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Police rubbish fake news about gang conning the elderly in UAE

Ahmed Shaaban /Sharjah
Filed on January 9, 2020 | Last updated on January 9, 2020 at 06.34 am
uae crimes, uae fake news, sharjah, fake crime, offbeat news

(File)

Not a single aged man or woman has been conned or targeted by any gang, they affirmed.

The Sharjah Police have denied social media reports about a gang conning elderly people in Al Dhaid area.

"We have not received any report or complaint regarding any such incident from any of the Central Region police stations," the police pointed out.

Not a single aged man or woman has been conned or targeted by any gang, they affirmed.

"All members of the society are urged to stop sharing such fake news, and verify the same first from the law enforcement bodies concerned to avoid unnecessary instability and legal action."

Haidi Abdulhadi, a lawyer, told Khaleej Times that spreading rumours on social media is strictly punishable by the UAW law.

"According to Article 29 of the Federal Legal Decree 5/2012, a jail term to be determined by the judge, and a hefty fine of Dh1million, shall be slapped on anyone involved in rumour-mongering on social media."

How rumours fly thick And fast

> Fake news is created and spread aggressively
> 'Opinion polls' or 'studies' are quoted/manipulated to lend credibility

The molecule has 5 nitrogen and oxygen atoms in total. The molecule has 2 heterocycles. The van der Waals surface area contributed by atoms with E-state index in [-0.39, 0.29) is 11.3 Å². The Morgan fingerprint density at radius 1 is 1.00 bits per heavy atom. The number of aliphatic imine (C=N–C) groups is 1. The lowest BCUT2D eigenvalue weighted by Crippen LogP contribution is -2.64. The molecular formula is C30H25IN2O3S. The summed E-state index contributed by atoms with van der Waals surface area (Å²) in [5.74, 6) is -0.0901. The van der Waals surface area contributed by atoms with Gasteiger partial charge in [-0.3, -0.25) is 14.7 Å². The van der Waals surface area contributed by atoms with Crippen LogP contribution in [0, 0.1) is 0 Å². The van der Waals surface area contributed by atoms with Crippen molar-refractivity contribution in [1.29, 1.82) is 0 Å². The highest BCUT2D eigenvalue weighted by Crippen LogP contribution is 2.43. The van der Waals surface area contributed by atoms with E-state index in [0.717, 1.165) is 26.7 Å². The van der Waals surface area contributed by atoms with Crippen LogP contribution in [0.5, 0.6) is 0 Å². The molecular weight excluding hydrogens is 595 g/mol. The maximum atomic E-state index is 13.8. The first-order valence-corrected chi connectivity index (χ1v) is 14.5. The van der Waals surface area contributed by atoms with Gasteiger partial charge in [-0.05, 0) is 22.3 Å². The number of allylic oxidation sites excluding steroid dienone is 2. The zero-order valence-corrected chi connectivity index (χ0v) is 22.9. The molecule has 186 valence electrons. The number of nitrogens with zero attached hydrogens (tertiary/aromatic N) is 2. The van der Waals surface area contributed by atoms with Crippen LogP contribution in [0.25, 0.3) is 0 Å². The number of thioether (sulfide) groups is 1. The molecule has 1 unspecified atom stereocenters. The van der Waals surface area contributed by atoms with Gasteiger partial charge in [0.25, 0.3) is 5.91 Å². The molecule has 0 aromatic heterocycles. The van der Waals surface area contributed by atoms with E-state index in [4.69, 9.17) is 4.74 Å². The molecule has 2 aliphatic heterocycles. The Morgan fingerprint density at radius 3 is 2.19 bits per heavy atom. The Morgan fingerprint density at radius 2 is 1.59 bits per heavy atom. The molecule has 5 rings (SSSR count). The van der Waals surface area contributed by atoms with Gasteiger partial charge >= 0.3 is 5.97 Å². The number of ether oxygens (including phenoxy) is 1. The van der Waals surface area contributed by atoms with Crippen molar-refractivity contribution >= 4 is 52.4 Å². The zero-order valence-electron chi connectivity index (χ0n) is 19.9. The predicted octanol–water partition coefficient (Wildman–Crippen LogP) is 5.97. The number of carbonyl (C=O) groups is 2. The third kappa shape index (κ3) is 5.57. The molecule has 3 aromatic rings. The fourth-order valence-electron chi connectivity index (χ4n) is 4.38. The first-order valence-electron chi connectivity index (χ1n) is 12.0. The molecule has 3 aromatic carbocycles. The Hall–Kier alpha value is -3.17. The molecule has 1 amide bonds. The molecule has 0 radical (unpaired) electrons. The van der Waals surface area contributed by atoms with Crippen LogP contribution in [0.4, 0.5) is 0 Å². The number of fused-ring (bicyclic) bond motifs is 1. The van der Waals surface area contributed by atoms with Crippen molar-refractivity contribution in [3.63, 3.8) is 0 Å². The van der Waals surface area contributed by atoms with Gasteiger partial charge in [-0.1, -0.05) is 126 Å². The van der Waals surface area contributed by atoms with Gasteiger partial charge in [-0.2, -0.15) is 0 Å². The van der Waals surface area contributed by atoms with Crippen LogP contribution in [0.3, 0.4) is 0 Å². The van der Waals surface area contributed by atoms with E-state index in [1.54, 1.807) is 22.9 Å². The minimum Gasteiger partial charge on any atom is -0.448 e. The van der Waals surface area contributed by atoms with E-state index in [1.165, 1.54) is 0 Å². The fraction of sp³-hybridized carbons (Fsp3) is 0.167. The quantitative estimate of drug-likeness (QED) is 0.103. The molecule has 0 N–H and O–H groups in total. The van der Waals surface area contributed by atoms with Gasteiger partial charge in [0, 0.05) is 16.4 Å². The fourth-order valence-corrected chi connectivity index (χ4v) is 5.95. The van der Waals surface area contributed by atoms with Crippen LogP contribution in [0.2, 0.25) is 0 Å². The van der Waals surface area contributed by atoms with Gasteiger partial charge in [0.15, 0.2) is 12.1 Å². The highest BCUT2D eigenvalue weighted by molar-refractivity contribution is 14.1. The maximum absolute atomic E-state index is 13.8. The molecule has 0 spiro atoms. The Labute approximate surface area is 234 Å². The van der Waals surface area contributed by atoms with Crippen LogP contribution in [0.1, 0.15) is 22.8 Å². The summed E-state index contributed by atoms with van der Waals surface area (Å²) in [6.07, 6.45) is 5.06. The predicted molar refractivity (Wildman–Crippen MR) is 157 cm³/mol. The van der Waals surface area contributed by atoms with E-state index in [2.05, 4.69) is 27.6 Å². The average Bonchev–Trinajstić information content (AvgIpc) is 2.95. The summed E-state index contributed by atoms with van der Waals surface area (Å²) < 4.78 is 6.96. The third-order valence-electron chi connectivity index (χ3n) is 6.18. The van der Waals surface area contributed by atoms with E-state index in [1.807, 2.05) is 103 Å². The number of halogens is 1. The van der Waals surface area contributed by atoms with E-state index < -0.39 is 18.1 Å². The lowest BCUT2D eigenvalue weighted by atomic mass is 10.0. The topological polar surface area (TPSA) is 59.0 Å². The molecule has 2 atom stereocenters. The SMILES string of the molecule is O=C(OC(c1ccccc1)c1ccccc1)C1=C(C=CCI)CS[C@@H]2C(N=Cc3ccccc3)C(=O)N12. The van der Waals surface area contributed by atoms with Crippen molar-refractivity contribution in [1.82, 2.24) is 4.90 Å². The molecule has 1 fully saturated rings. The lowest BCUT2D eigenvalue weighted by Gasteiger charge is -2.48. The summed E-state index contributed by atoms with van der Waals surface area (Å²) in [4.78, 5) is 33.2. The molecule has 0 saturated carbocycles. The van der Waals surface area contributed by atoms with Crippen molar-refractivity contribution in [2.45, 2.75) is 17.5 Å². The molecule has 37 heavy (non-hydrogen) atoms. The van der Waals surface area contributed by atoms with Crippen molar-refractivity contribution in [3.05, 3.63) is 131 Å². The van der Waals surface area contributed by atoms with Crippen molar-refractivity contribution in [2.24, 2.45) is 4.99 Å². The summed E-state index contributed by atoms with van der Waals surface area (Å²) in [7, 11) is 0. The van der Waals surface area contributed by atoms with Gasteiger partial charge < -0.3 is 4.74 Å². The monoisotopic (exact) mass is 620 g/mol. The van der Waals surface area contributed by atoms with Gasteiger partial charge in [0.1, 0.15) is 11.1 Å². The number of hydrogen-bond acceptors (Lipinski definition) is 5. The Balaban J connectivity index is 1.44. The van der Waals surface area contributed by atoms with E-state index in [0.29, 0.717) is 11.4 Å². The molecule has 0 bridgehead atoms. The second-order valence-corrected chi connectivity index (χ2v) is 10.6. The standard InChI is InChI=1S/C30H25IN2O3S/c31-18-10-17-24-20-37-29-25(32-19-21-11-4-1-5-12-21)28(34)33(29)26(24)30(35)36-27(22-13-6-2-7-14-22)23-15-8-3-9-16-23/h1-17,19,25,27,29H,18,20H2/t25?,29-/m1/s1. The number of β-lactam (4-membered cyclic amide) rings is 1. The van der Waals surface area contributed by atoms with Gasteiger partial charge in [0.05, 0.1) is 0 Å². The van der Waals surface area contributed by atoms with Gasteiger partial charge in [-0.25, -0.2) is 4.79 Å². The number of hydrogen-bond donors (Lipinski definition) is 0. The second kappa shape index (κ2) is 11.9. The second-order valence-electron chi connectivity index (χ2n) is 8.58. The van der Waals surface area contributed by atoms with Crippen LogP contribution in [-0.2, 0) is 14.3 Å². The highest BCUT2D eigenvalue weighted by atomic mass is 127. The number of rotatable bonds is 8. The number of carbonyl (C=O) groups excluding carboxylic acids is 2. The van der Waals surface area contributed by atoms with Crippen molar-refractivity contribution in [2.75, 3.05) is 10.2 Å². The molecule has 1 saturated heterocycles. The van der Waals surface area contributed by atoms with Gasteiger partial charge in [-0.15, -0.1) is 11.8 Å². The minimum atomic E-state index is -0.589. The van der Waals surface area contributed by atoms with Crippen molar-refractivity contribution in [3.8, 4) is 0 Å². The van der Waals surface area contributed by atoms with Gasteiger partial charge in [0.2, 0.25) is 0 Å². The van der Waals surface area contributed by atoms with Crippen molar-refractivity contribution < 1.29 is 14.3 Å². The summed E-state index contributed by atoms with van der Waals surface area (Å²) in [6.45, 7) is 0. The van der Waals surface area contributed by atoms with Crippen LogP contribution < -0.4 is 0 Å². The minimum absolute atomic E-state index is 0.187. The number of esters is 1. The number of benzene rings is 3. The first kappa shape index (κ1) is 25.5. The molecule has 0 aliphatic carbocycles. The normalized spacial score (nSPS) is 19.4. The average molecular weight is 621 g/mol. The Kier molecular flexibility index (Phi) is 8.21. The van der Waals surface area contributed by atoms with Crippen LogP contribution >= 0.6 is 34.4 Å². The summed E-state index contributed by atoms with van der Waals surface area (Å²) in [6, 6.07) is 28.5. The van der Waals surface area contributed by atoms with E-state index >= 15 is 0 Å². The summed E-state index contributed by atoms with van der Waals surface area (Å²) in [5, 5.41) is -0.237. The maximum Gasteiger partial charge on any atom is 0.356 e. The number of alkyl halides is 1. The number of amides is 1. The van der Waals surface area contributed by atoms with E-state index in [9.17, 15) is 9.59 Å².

> Fake or old photos are tagged along
> Information is shared on random profiles online
> Unsuspecting residents blindly forward the messages/photos without confirming their veracity

Recently, the Umm Al Quawain Police quashed rumours on a maid involved in kidnapping an expatriate girl in the emirate. "Such posts on social media are baseless and fabricated," they said. "Most rumours come from people and organisations who want to boost their following and visibility on social media."

Many rumours sought to tarnish the UAE's reputation globally. These included purported strikes by Houthi militia at Abu Dhabi and Dubai airports, they elaborated.

"Rumours include reports about carcinogens in popular food products available in the country; 'abandoned vehicles' in Dubai; 'murder' of a popular Moroccan singer in Dubai; 'availability of drugs' in schools; and photos that wrongly showed university students as martyrs in the Yemen war. One absurd write-up said Dubai was a ghost town, while another rumour went as far as saying that a certain 'Ruler's court' was giving money away."

Fighting the spread of rumours goes beyond denying them, she said, stressing the need for stepped-up awareness drives across all institutions

ahmedshaaban@khaleejtimes.com

author

Ahmed Shaaban

Originally from Egypt, I am a sound professional with a 23-year diverse experience as a researcher, lecturer, instructor, reporter, journalist, copy writer, translator, interpreter, proofreader, correspondent, and voice-over specialist with so many public and private entities in USA, UAE and Egypt. I have full command of all English and Arabic languages skills. I have a “Doctorate of Business Administration” degree, Swiss Business School. I have two Master’s degrees; one in Media Sciences, Mass Communication College, Cairo University, 2014, and one in Applied Business Research, Swiss Business School, 2018. I have a bachelor’s degree in English Language and Translation, Al-Alsun College for Languages & Translation, Ain Shams University, Egypt, 1996. I have three post graduate diplomas in Education, Curricula and Instruction, and Islamic Studies. I enjoy reading, writing and adventuring.


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